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2022 Historical Fiction Reading Challenge

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2022 Nonfiction Reader Challenge


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The 52 Book Club's Reading Challenge 2022

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Thursday, April 07, 2022

With Recent Discovery of Famous Ship, Now Is the Perfect Time to Read Alfred Lansing's Iconic Endurance

(Image from Barnes & Noble)


With the recent discovery of the Endurance—which sunk 107 years ago and currently lies remarkably well preserved at the bottom of the Weddell Sea—now is the perfect time to discuss Alfred Lansing's classic book about the ship's last journey. Published in 1959, Endurance: Shackleton's Incredible Voyage tells the whole story in captivating detail. It follows the British explorer Ernest Shackleton as he launches his Imperial Trans-Antarctic Expedition, which aimed to send a group of adventurers across the Antarctic continent, from west to east, on foot. He, along with 27 crewmen and 69 sled dogs, left London on 1 August 1914. They arrived on South Georgia Island a few months later. On 18 January 1915, Endurance became hopelessly mired in thick polar ice. As the vessel slowly begin to sink into the frozen depths, the men were forced to abandon ship. As their vessel disappeared, they found themselves utterly alone in "a place where no man had ever been before, nor could they conceive that any man would ever want to be again" (104).

Knowing a cache of food and supplies had been left on Paulet Island, some 346 miles away, the men had little choice but to trek off to find it. Any chance of rescue was even farther afield. The journey that ensued was a remarkable one, fraught with danger of every kind. In spite of a constant battering by severe weather, lack of adequate food, physical exhaustion, and mental fatigue, remarakably, not one of the men perished. They all lived to tell the tale—and what an amazing one it is!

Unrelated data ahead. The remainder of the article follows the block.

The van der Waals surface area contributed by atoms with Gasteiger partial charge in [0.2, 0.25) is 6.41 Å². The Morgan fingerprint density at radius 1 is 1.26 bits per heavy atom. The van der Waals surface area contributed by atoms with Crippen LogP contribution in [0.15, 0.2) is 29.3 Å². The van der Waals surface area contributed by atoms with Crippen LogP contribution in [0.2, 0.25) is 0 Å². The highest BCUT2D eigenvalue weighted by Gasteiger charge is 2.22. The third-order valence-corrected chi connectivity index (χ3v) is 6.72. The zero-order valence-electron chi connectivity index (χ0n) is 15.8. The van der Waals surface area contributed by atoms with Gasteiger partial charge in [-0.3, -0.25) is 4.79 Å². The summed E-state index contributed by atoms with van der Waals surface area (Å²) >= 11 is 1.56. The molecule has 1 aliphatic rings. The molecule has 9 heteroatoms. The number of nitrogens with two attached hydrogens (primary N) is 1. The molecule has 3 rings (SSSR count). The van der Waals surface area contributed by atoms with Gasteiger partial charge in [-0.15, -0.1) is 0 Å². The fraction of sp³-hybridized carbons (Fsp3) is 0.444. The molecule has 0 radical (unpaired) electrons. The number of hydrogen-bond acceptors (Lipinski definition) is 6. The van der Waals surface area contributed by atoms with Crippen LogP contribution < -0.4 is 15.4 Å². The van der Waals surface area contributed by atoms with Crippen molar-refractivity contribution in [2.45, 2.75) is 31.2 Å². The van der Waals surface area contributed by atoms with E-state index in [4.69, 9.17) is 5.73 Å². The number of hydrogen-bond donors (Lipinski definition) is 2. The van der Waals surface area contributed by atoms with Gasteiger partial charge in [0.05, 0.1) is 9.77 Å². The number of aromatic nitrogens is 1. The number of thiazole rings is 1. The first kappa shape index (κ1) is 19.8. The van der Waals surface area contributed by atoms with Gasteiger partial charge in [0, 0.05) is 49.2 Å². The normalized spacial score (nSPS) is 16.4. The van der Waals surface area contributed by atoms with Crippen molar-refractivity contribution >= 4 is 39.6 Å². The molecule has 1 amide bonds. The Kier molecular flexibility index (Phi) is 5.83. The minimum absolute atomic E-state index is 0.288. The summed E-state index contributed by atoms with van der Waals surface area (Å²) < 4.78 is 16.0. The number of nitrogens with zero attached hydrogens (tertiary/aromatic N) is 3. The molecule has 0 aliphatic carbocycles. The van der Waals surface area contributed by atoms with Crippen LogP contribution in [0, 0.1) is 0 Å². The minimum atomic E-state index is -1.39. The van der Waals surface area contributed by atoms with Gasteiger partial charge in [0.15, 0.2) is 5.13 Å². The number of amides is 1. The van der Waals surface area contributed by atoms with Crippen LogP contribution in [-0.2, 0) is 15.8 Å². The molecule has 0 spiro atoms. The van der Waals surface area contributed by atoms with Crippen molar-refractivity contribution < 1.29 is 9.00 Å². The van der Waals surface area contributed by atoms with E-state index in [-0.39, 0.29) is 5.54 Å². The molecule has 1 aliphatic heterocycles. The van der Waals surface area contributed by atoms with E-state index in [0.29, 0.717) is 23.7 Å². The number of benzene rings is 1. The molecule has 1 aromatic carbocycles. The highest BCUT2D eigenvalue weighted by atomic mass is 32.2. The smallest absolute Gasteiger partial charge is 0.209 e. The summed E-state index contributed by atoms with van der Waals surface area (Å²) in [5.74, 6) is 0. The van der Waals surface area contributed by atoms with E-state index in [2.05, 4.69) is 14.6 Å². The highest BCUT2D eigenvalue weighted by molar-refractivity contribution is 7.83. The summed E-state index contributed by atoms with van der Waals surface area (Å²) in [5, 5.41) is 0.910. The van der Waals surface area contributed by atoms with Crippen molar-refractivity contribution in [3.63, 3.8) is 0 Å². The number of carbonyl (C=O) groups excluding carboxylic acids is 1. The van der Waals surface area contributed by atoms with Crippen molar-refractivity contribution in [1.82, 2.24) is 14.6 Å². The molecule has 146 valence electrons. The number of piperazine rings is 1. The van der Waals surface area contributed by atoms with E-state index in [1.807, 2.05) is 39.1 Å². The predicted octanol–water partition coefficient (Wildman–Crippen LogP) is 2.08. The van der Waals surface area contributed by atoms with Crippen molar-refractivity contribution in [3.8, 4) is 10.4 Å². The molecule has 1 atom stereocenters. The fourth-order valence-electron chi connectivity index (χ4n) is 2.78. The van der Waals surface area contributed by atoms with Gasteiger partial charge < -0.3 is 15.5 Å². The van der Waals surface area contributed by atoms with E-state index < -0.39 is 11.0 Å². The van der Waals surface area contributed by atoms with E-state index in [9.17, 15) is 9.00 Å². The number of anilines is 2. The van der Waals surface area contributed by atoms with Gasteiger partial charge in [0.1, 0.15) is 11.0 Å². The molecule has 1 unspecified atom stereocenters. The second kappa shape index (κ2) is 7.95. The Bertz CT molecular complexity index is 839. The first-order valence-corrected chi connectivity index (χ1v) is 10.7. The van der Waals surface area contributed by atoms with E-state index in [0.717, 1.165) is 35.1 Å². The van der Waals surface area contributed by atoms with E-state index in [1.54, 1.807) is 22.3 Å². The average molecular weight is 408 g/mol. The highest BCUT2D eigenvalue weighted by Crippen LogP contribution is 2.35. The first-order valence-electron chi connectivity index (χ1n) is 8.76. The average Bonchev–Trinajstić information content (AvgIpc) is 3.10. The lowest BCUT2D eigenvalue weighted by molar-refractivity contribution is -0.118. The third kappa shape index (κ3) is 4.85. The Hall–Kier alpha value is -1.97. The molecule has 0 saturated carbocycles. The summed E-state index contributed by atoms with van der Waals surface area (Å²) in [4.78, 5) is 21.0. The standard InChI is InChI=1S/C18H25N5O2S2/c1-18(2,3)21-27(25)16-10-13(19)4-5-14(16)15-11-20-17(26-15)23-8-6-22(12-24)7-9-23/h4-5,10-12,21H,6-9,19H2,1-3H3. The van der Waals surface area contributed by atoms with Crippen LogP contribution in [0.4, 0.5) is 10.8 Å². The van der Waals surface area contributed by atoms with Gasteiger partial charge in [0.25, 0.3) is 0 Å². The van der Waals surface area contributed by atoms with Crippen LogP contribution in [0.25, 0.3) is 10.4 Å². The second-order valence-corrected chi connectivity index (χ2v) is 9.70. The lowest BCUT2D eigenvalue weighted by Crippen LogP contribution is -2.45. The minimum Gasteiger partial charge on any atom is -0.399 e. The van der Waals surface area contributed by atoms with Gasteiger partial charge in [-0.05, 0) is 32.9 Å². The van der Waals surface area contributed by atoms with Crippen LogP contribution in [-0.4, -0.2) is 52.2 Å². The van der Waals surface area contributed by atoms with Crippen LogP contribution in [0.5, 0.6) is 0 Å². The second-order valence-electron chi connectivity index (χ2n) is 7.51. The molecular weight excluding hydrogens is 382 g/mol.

Lansing describes their entire journey in vivid prose, allowing the reader to trudge in the men's footsteps, feeling the excitement of discovery as well as the misery of being constantly wet, cold, dirty, overworked, bored, and tired. Although I would have liked to know more about Shackleton himself (his childhood and personal life are almost wholly ignored in the book), I found Endurance to be a riveting account of his Antarctic expedition. It's narrative non-fiction at its best, bringing history to life in a way that is not just fascinating, but also engrossing and impactful. I couldn't stop reading this iconic book.

Readalikes: I believe this is the first non-fiction book I've read about Antarctic exploration, so I'm not sure what to compare it to. Suggestions?

Grade:

If this were a movie, it would be rated:


for brief, mild language (no F-bombs) and scenes of peril

To the FTC, with love: I bought a copy of Endurance with a portion of the millions I make from my lucrative career as a book blogger. Ha ha.

8 comments:

  1. Wow, that sounds like an amazing real-life story, and a good telling of it, too! I know I've heard of the expedition before, but I hadn't realized that everyone survived the journey. That's incredible.

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  2. I thought that was so cool when they found the actual ship! It's such an amazing story of survival and endurance.

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  3. This sounds like an interesting tale. I enjoyed these types of stories more as documentaries than as books. I'm glad you enjoyed the book, though.

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  4. It sure sounds interesting, and I love that it's been found.

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  5. I need this! I'm fascinated by shipwreck documentaries (my husband calls them barnacle shows but then he's not a fan) and books and don't think I've read anything about the Expedition.

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  6. I am not a huge sunken ship story person, but I am glad this one was good. It is totally cool that they have found the Endurance, I look forward to seeing what they can salvage from it.

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  7. I am looking for different nonfiction books to read this year and this one sounds like it would fit the bill. Thanks for introducing me to this one, Susan.

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  8. What a great review! Thanks for sharing, Susan.

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Farm to Trouble by Amanda Flower

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The Lost and Found Bookshop by Susan Wiggs



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